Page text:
Murray Kinsella reports from Murrayfield
PAUL O’CONNELL BELIEVES Ireland are well prepared to bounce back from last weekend’s disappointment in Cardiff and deliver a strong performance against Scotland tomorrow as they look to secure a second consecutive Six Nations title.
O’Connell stretches for a ball during Ireland’s captain’s run this afternoon. Source: Billy Stickland/INPHO
The Grand Slam dream died with defeat to Warren Gatland’s Wales last time out, but O’Connell says that result has seen no shift in mindset among Joe Schmidt’s Ireland group.
“There hasn’t been a change in mood really,” said O’Connell after this afternoon’s captain’s run at Murrayfield. “We just addressed the Wales game and some of the shortcomings we had from it and we started preparing for Scotland.
That process involves mentally preparing for what could be a roller coaster of a Saturday depending on how Wales fare against Italy in the 12.30 kick-off, and then England in the 17.00 start versus France.
There will be a constant focus on the points difference of each of the Six Nations contenders throughout the day, although O’Connell insists such activities will be reserved for those outside the playing group.
“It’s kind of like Heineken Cup or Champions Cup, where it’s a dangerous place to go to start thinking about anything but winning the game,” said O’Connell. “You’ll have a plan going into a game of how to beat a team and you’ll be trying to execute that as well as you can.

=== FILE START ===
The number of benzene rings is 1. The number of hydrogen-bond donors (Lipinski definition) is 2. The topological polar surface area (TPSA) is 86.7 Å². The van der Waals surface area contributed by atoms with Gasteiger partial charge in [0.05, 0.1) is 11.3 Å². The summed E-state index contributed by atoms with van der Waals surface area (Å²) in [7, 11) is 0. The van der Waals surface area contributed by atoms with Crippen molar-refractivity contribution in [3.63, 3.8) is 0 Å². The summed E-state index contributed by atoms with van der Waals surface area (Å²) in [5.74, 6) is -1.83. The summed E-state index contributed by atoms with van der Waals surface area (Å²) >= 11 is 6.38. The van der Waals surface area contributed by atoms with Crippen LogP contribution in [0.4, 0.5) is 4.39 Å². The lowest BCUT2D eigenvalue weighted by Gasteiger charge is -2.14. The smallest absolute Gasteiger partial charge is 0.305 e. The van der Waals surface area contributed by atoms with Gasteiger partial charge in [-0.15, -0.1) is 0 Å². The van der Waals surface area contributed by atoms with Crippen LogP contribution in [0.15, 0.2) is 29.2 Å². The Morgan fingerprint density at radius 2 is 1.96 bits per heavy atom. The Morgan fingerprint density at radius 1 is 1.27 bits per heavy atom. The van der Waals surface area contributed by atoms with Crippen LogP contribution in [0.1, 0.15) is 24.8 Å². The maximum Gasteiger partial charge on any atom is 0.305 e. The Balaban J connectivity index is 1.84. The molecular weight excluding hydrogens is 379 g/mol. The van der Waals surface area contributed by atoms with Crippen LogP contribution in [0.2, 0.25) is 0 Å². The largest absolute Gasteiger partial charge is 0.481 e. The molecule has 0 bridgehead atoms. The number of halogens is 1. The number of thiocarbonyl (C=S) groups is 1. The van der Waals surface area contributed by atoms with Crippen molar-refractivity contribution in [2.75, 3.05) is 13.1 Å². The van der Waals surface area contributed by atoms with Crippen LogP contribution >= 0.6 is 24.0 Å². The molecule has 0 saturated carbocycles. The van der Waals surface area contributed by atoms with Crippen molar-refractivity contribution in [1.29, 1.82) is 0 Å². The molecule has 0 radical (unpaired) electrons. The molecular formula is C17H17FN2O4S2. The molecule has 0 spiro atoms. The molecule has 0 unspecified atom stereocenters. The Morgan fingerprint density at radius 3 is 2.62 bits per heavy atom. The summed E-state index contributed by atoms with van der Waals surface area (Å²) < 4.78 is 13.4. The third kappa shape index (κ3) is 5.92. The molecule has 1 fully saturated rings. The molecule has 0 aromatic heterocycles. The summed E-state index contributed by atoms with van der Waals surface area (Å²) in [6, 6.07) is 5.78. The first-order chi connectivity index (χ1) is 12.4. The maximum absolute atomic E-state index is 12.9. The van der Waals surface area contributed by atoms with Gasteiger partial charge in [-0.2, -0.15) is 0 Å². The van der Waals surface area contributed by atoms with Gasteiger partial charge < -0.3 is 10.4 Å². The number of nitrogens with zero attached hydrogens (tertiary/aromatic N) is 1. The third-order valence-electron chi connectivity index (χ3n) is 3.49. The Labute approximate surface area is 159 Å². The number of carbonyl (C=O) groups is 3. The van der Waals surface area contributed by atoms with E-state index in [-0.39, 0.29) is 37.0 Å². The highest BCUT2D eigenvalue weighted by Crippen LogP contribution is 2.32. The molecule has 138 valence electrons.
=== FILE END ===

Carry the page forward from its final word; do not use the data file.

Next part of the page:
“That’s all we’ve spoken about, that’s all we’ve addressed. Our big focus is starting the game well, starting the game in a disciplined fashion and getting ourselves off on the right foot.
O’Connell speak to his Ireland team at Murrayfield. Source: Billy Stickland/INPHO
“It’s the same as if we were coming over looking for a one-point win. That’s all you can do, whatever happens happens.”
O’Connell admitted to being surprised that Scotland have lost all four of their Six Nations games so far, particularly with a head coach as strong as Vern Cotter in charge.
The Ireland captain underlined his belief that the Scots are better than their results suggest, pointing in particular to their contingent of Warriors.
“No team has pulled away from them, every game has been really tight even going back to the New Zealand game [in November], those Autumn games. The same with us last year, it was very close around half time, we were 6-3 up and we managed to pull away.
“I am surprised and we have a lot of respect for them. A big spine of the team is the Glasgow team, which has been so consistent over the last number of years, incredibly difficult to beat, especially over here.”
I looked up to O’Connell and Heaslip growing up – Scotland prospect AsheLetter from Edinburgh: Schmidt looking for clarity in Murrayfield